2. Reduced effectiveness. Alcohol can interfere with the way our body absorbs, metabolizes, or eliminates certain medications, reducing their effectiveness in treating our medical condition(s). This can lead to worsening symptoms or delayed recovery.
  3. Overdose risk. In some cases, alcohol can change the effects of certain medications in our bloodstream, increasing the risk of an overdose. This can result in severe health complications or even death.
  4. Liver damage. Both alcohol and certain medications are metabolized by the liver. Consuming alcohol while taking these medications can place additional stress on the liver, increasing the risk of liver damage or disease.
  5. Interference with mental health treatment. Alcohol can aggravate the symptoms of mental health conditions such as depression and anxiety, and it may interfere with the effectiveness of medications prescribed to treat these disorders.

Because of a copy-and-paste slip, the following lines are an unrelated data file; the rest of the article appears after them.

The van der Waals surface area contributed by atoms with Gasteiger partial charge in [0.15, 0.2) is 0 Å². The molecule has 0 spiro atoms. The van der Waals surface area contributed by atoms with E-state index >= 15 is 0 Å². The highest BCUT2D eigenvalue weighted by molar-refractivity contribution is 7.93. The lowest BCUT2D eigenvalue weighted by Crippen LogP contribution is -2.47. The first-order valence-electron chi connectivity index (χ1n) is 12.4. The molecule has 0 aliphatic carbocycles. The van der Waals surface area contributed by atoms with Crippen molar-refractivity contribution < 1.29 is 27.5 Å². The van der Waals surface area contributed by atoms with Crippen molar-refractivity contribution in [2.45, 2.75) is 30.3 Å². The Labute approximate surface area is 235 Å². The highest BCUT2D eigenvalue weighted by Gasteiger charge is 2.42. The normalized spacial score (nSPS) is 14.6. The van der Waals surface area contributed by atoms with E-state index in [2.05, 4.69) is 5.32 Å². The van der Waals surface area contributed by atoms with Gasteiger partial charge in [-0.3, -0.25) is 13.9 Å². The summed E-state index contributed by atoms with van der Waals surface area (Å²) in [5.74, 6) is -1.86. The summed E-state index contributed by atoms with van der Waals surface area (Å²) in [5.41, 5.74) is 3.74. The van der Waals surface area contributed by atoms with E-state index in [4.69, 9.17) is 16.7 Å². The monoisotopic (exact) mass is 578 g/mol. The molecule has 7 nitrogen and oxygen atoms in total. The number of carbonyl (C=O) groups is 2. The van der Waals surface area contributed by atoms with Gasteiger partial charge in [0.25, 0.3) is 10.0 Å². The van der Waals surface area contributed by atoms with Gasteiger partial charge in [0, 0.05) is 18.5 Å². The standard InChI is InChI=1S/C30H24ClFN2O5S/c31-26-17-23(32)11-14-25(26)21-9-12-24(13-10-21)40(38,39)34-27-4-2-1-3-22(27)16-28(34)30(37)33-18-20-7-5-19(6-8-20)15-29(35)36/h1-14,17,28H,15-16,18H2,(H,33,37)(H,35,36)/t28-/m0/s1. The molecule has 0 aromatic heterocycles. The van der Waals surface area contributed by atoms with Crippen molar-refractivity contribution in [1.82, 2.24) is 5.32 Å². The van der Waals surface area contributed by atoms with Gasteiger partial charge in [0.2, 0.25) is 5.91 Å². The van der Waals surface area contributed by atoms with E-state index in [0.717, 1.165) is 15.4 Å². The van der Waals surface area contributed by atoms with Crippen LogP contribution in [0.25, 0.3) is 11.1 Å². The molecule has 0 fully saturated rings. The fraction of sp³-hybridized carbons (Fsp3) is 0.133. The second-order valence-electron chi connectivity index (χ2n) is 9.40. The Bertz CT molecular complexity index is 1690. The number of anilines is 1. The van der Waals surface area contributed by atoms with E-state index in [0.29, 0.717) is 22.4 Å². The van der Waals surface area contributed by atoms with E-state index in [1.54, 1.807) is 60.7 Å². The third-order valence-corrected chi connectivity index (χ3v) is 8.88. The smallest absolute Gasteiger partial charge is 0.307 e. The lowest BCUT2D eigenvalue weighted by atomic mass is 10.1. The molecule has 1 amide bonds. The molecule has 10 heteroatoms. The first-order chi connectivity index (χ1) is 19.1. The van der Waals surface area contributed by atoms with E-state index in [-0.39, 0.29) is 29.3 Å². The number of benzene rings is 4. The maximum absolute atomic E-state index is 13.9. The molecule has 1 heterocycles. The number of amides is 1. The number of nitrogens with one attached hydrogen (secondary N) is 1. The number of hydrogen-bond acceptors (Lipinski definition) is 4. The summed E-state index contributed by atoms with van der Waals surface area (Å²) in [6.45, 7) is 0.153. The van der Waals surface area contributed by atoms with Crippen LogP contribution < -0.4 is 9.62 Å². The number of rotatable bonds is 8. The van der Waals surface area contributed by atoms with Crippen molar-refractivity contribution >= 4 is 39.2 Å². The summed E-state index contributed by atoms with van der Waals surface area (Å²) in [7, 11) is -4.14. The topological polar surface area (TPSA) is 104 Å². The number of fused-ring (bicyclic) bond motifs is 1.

The bottom line? Drinking alcohol while taking medication or OTC drugs can be a dangerous combination.

Common Side Effects of Mixing Alcohol With Medication

As we’ve learned, mixing alcohol with medication can intensify side effects. For example, some over-the-counter products can make the effects of alcohol — such as drowsiness — more intense. These are other side effects that can occur when alcohol and medication are combined: 

  • Upset stomach, nausea, or vomiting
  • Fatigue or excessive sleep
  • Dizziness or fainting
  • Headaches
  • Blood pressure changes or heart damage
  • Changes in behavior
  • Changes in emotions or mental state
  • Loss of coordination, leading to accidents
  • Stroke, or heart attack

In severe cases, mixing alcohol with medications can lead to an overdose or alcohol poisoning — both of which can be life-threatening. Treat them as medical emergencies! Additionally, several chronic health problems can be caused by mixing alcohol with prescription medication:

  • Heart problems